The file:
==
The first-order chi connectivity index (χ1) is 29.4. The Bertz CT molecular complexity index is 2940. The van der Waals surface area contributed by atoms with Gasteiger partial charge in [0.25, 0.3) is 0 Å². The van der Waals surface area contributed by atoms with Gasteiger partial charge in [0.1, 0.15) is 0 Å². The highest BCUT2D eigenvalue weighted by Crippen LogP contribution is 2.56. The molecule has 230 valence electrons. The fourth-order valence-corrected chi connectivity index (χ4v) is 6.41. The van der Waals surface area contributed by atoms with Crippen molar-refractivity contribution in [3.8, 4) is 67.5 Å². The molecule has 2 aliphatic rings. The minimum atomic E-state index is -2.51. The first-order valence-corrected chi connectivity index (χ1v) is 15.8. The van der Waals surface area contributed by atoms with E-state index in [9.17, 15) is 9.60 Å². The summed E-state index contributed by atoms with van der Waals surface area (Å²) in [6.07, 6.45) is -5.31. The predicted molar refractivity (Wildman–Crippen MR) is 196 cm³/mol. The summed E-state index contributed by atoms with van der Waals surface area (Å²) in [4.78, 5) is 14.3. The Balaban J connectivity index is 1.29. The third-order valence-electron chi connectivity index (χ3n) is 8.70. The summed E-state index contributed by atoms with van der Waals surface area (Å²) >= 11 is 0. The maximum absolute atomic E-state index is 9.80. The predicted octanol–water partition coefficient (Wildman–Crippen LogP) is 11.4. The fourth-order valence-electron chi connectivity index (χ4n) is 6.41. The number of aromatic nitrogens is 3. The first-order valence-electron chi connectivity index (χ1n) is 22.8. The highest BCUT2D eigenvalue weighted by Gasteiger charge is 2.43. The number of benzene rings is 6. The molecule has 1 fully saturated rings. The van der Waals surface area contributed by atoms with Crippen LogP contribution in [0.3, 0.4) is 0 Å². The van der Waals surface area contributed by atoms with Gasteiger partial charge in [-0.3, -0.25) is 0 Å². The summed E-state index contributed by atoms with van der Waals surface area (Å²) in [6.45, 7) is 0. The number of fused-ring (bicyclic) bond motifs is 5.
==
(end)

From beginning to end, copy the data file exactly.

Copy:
The first-order chi connectivity index (χ1) is 29.4. The Bertz CT molecular complexity index is 2940. The van der Waals surface area contributed by atoms with Gasteiger partial charge in [0.25, 0.3) is 0 Å². The van der Waals surface area contributed by atoms with Gasteiger partial charge in [0.1, 0.15) is 0 Å². The highest BCUT2D eigenvalue weighted by Crippen LogP contribution is 2.56. The molecule has 230 valence electrons. The fourth-order valence-corrected chi connectivity index (χ4v) is 6.41. The van der Waals surface area contributed by atoms with Crippen molar-refractivity contribution in [3.8, 4) is 67.5 Å². The molecule has 2 aliphatic rings. The minimum atomic E-state index is -2.51. The first-order valence-corrected chi connectivity index (χ1v) is 15.8. The van der Waals surface area contributed by atoms with E-state index in [9.17, 15) is 9.60 Å². The summed E-state index contributed by atoms with van der Waals surface area (Å²) in [6.07, 6.45) is -5.31. The predicted molar refractivity (Wildman–Crippen MR) is 196 cm³/mol. The summed E-state index contributed by atoms with van der Waals surface area (Å²) in [4.78, 5) is 14.3. The Balaban J connectivity index is 1.29. The third-order valence-electron chi connectivity index (χ3n) is 8.70. The summed E-state index contributed by atoms with van der Waals surface area (Å²) >= 11 is 0. The maximum absolute atomic E-state index is 9.80. The predicted octanol–water partition coefficient (Wildman–Crippen LogP) is 11.4. The fourth-order valence-electron chi connectivity index (χ4n) is 6.41. The number of aromatic nitrogens is 3. The first-order valence-electron chi connectivity index (χ1n) is 22.8. The highest BCUT2D eigenvalue weighted by Gasteiger charge is 2.43. The number of benzene rings is 6. The molecule has 1 fully saturated rings. The van der Waals surface area contributed by atoms with Crippen LogP contribution in [0.3, 0.4) is 0 Å². The van der Waals surface area contributed by atoms with Gasteiger partial charge in [-0.3, -0.25) is 0 Å². The summed E-state index contributed by atoms with van der Waals surface area (Å²) in [6.45, 7) is 0. The number of fused-ring (bicyclic) bond motifs is 5.